Foreign issuers who seek a decision that they are no longer a reporting issuer should review the "modified procedure" to consider details that help support such an application. Staff will generally ask issuers to describe the due diligence that was conducted in order to make the representations that residents of Canada do not own more than 2% of each class of outstanding securities and do not comprise more than 2% of the total number of securityholders. We also remind issuers that there should be sufficient time between the required news release announcing the application and the issuance of the order to provide securityholders with the opportunity to object to the order.

Business acquisition report (BAR) relief -- Relief from the BAR requirements continues to represent a significant number of applications reviewed by the Branch. We remind reporting issuers that the cost or time involved in preparing and auditing the financial statements required to be included in the BAR are not generally viewed by staff as relevant factors when considering whether to recommend relief. Reporting issuers should file their BAR relief applications early to avoid going into default.

We acknowledge that significance test calculations may, in rare circumstances, result in anomalous results. In these cases, issuers should still be able to demonstrate that an acquisition is not significant. To that effect, staff may consider on a case-by-case basis alternative metrics in support of a determination that an acquisition is not significant from a practical, commercial or financial perspective. In recommending relief, staff will consider the relevance and breadth of alternative metrics presented.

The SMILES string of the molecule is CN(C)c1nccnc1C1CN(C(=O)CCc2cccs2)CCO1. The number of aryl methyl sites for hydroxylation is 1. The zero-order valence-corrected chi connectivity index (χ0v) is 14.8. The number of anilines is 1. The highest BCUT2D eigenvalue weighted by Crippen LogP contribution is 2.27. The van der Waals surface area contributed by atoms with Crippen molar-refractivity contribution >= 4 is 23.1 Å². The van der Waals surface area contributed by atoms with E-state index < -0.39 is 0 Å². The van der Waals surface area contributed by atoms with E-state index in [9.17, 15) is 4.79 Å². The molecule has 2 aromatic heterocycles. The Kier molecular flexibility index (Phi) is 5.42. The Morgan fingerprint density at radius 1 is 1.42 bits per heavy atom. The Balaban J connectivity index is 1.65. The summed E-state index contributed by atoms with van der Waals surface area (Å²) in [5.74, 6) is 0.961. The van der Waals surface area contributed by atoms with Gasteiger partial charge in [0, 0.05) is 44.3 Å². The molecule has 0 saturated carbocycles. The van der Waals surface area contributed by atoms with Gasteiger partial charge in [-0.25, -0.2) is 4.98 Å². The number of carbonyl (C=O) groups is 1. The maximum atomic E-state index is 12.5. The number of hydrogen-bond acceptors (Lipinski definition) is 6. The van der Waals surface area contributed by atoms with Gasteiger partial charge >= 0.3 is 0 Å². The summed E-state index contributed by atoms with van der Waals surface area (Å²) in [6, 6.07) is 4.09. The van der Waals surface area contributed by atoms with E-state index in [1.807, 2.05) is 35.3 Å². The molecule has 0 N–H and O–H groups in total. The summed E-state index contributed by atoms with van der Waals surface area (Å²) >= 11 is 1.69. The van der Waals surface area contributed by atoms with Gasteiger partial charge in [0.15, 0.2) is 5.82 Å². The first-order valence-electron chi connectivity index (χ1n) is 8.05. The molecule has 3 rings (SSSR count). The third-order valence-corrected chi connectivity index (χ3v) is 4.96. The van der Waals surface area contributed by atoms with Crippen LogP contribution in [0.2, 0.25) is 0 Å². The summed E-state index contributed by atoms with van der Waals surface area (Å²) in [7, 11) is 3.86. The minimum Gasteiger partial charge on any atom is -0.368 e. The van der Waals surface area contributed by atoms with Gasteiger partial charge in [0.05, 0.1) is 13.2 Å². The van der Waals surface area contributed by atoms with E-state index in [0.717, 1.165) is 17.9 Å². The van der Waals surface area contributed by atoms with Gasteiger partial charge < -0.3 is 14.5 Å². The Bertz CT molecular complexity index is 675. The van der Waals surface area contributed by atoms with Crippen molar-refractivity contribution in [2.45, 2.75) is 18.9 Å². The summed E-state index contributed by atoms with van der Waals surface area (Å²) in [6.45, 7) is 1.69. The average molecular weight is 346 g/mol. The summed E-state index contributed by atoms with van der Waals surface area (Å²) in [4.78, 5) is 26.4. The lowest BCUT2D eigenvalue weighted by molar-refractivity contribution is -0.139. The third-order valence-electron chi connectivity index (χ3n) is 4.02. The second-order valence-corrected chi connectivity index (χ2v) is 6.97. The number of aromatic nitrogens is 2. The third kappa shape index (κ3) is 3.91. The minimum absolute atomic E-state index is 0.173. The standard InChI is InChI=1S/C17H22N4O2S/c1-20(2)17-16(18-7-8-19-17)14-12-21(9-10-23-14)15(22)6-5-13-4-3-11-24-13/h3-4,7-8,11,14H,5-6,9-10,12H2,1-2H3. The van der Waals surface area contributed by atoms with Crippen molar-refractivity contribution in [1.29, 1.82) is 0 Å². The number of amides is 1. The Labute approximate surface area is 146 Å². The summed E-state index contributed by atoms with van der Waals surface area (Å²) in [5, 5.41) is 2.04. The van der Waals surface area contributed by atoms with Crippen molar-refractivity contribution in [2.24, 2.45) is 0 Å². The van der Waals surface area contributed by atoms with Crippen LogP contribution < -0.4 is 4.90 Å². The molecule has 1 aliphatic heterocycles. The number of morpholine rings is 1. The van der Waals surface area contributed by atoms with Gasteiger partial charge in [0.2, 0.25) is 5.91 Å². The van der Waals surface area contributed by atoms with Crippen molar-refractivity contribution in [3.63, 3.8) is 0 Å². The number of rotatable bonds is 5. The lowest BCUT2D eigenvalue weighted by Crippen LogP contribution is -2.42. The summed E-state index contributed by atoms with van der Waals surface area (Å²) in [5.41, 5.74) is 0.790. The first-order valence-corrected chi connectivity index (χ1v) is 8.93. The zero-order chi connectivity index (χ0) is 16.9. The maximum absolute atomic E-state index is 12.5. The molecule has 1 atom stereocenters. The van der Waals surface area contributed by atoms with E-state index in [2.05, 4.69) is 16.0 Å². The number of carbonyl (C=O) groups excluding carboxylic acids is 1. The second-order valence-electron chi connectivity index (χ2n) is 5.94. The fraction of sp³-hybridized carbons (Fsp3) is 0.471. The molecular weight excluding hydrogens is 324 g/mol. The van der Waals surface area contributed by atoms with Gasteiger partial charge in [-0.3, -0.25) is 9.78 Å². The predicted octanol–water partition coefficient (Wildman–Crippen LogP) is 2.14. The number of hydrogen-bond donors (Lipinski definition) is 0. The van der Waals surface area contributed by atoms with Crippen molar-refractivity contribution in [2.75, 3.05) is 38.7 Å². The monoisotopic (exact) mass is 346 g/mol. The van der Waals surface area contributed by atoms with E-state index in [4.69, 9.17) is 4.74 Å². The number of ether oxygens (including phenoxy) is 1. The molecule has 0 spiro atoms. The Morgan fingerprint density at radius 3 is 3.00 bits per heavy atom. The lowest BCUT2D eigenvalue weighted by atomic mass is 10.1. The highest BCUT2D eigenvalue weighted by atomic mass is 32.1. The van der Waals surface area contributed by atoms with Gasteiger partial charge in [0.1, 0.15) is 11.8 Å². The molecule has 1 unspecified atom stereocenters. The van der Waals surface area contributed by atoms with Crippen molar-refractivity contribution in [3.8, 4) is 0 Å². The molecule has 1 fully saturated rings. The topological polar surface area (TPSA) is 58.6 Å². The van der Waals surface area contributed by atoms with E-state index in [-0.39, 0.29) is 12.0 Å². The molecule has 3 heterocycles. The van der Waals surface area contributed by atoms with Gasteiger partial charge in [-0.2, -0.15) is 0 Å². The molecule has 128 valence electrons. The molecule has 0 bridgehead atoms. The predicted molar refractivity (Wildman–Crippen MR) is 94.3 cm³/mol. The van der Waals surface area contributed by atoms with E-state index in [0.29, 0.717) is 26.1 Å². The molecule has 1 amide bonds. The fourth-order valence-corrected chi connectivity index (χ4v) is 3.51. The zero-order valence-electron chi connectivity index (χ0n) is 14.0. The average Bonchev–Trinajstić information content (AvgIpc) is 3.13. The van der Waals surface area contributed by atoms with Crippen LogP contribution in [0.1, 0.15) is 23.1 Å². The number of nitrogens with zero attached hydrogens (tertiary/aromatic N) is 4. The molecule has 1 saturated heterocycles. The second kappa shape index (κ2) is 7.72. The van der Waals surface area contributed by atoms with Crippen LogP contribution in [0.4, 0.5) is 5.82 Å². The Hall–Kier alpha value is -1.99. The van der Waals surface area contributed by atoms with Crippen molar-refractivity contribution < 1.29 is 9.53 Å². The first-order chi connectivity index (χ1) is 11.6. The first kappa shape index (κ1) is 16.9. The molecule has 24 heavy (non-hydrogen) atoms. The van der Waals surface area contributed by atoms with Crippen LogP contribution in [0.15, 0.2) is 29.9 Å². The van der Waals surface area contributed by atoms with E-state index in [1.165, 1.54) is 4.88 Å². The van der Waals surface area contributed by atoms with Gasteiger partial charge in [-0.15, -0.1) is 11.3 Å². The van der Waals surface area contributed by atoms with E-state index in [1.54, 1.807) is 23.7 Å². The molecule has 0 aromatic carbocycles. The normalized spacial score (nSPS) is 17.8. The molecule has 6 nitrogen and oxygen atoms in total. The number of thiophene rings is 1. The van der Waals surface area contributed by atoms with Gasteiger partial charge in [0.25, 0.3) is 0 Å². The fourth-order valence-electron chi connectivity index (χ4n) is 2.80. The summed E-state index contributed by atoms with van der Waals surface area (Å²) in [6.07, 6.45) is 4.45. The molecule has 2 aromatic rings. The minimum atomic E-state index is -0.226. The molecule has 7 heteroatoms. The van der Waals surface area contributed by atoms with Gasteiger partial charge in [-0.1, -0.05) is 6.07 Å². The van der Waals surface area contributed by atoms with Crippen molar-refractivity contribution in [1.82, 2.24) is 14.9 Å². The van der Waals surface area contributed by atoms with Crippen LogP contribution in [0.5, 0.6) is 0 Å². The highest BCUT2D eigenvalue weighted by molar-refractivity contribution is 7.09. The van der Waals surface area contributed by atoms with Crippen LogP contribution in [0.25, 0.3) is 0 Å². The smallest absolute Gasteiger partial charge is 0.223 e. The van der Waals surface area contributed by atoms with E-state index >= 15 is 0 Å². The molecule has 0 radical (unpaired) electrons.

Applications for prospectus and registration relief in connection with employee share offerings by a foreign issuer -- We have received a number of applications for forward looking (5 years) prospectus and dealer registration relief in connection with global employee share offerings by foreign public companies which typically involve a special purpose investment vehicle (SPIV). We have generally recommended that the requested relief be granted provided that certain representations remain true and correct for any subsequent employee offering and subject to certain customary conditions relating to first trade in securities.

Under these types of offerings, employees are sometimes provided with an opportunity to participate in a "leveraged plan" under which the SPIV will enter into a swap (a type of derivative) with a financial institution and use the funding to purchase an additional number of shares (e.g., 10 additional shares) on behalf of the employee. We have generally recommended, as a condition of exemptive relief in respect of leveraged plans, that distributions of units of a SPIV to employees in Ontario be made through an investment dealer. Accordingly, if an issuer intends to apply for exemptive relief for an SPIV involving a leveraged plan but without the involvement of an investment dealer, we recommend that the issuer make a pre-filing sufficiently in advance of when the relief is required to allow staff a reasonable period of time to consider the matter. Please see OSC Staff Notice 33-748 Annual Summary Report for Dealers, Advisers and Investment Fund Managers for a detailed discussion on this matter.

Applications for prospectus relief generally -- Issuers and their advisors should carefully consider whether the OSC has previously granted the requested relief with facts and circumstances similar to those of the issuer. Where relief is novel, staff's review will take longer and this process often involves consulting with the CSA. Issuers and their advisors may wish to consider whether a pre-file is appropriate for such novel applications. See National Policy 11-203 Process for Exemptive Relief Applications in Multiple Jurisdictions.

Insider Reporting

We review compliance of reporting insiders and issuers with insider reporting requirements through a risk-based compliance program. We actively and regularly assist filers and their agents by providing guidance on filing matters.

The objective of our insider reporting oversight work is two-fold:

• compliance

• education and outreach